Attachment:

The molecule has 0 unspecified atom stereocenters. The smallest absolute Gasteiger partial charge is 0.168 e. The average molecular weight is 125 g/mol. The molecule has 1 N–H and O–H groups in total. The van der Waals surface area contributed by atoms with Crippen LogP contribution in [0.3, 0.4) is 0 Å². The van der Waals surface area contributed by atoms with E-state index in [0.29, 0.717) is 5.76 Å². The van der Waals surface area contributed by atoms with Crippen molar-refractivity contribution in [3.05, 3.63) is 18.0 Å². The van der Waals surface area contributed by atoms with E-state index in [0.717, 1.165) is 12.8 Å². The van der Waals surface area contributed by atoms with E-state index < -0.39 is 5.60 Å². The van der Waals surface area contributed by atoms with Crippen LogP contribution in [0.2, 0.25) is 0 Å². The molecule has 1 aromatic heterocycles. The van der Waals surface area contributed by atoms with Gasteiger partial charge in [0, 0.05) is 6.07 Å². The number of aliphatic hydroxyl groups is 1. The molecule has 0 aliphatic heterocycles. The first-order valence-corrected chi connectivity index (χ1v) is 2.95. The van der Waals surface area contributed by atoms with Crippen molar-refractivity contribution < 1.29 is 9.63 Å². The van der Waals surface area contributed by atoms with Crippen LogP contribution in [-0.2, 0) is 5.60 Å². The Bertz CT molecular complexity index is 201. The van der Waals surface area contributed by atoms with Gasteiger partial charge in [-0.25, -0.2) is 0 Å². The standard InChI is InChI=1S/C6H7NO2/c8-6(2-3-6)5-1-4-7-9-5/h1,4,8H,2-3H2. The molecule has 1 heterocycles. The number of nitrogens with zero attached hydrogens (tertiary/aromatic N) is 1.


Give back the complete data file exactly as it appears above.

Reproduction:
The molecule has 0 unspecified atom stereocenters. The smallest absolute Gasteiger partial charge is 0.168 e. The average molecular weight is 125 g/mol. The molecule has 1 N–H and O–H groups in total. The van der Waals surface area contributed by atoms with Crippen LogP contribution in [0.3, 0.4) is 0 Å². The van der Waals surface area contributed by atoms with E-state index in [0.29, 0.717) is 5.76 Å². The van der Waals surface area contributed by atoms with Crippen molar-refractivity contribution in [3.05, 3.63) is 18.0 Å². The van der Waals surface area contributed by atoms with E-state index in [0.717, 1.165) is 12.8 Å². The van der Waals surface area contributed by atoms with E-state index < -0.39 is 5.60 Å². The van der Waals surface area contributed by atoms with Crippen LogP contribution in [0.2, 0.25) is 0 Å². The molecule has 1 aromatic heterocycles. The van der Waals surface area contributed by atoms with Gasteiger partial charge in [0, 0.05) is 6.07 Å². The number of aliphatic hydroxyl groups is 1. The molecule has 0 aliphatic heterocycles. The first-order valence-corrected chi connectivity index (χ1v) is 2.95. The van der Waals surface area contributed by atoms with Crippen molar-refractivity contribution < 1.29 is 9.63 Å². The van der Waals surface area contributed by atoms with Crippen LogP contribution in [-0.2, 0) is 5.60 Å². The Bertz CT molecular complexity index is 201. The van der Waals surface area contributed by atoms with Gasteiger partial charge in [-0.25, -0.2) is 0 Å². The standard InChI is InChI=1S/C6H7NO2/c8-6(2-3-6)5-1-4-7-9-5/h1,4,8H,2-3H2. The molecule has 1 heterocycles. The number of nitrogens with zero attached hydrogens (tertiary/aromatic N) is 1.